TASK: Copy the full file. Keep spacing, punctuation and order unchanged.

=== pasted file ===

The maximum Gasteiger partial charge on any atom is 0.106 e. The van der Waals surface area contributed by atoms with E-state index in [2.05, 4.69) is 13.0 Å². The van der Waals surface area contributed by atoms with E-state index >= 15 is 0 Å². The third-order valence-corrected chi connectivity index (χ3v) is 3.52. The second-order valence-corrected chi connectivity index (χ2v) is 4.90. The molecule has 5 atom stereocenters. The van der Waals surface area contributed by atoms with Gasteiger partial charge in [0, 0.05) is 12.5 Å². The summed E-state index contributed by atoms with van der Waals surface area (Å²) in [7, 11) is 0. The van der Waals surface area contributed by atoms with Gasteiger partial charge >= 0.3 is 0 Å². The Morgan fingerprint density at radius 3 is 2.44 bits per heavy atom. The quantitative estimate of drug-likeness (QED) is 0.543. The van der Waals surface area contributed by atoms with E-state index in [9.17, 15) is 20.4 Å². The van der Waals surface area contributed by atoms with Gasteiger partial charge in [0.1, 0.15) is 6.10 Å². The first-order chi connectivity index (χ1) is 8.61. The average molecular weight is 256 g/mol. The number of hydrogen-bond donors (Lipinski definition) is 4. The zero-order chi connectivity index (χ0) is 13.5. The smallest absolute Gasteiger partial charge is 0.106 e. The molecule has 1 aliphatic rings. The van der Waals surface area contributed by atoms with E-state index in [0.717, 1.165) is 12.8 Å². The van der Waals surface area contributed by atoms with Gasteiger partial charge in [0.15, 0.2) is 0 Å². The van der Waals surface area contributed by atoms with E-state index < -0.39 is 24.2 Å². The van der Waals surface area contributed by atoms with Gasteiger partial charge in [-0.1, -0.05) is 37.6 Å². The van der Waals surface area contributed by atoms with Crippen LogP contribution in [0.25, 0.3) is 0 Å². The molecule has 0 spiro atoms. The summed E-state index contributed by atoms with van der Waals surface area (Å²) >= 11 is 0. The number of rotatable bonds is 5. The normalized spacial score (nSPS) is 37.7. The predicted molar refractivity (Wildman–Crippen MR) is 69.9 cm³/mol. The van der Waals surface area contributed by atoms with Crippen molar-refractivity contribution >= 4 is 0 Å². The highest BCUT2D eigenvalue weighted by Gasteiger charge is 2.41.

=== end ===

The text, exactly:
The maximum Gasteiger partial charge on any atom is 0.106 e. The van der Waals surface area contributed by atoms with E-state index in [2.05, 4.69) is 13.0 Å². The van der Waals surface area contributed by atoms with E-state index >= 15 is 0 Å². The third-order valence-corrected chi connectivity index (χ3v) is 3.52. The second-order valence-corrected chi connectivity index (χ2v) is 4.90. The molecule has 5 atom stereocenters. The van der Waals surface area contributed by atoms with Gasteiger partial charge in [0, 0.05) is 12.5 Å². The summed E-state index contributed by atoms with van der Waals surface area (Å²) in [7, 11) is 0. The van der Waals surface area contributed by atoms with Gasteiger partial charge >= 0.3 is 0 Å². The Morgan fingerprint density at radius 3 is 2.44 bits per heavy atom. The quantitative estimate of drug-likeness (QED) is 0.543. The van der Waals surface area contributed by atoms with E-state index in [9.17, 15) is 20.4 Å². The van der Waals surface area contributed by atoms with Gasteiger partial charge in [0.1, 0.15) is 6.10 Å². The first-order chi connectivity index (χ1) is 8.61. The average molecular weight is 256 g/mol. The number of hydrogen-bond donors (Lipinski definition) is 4. The zero-order chi connectivity index (χ0) is 13.5. The smallest absolute Gasteiger partial charge is 0.106 e. The molecule has 1 aliphatic rings. The van der Waals surface area contributed by atoms with E-state index in [0.717, 1.165) is 12.8 Å². The van der Waals surface area contributed by atoms with Gasteiger partial charge in [0.15, 0.2) is 0 Å². The van der Waals surface area contributed by atoms with E-state index < -0.39 is 24.2 Å². The van der Waals surface area contributed by atoms with Gasteiger partial charge in [-0.1, -0.05) is 37.6 Å². The van der Waals surface area contributed by atoms with Crippen LogP contribution in [0.25, 0.3) is 0 Å². The molecule has 0 spiro atoms. The summed E-state index contributed by atoms with van der Waals surface area (Å²) >= 11 is 0. The number of rotatable bonds is 5. The normalized spacial score (nSPS) is 37.7. The predicted molar refractivity (Wildman–Crippen MR) is 69.9 cm³/mol. The van der Waals surface area contributed by atoms with Crippen molar-refractivity contribution >= 4 is 0 Å². The highest BCUT2D eigenvalue weighted by Gasteiger charge is 2.41.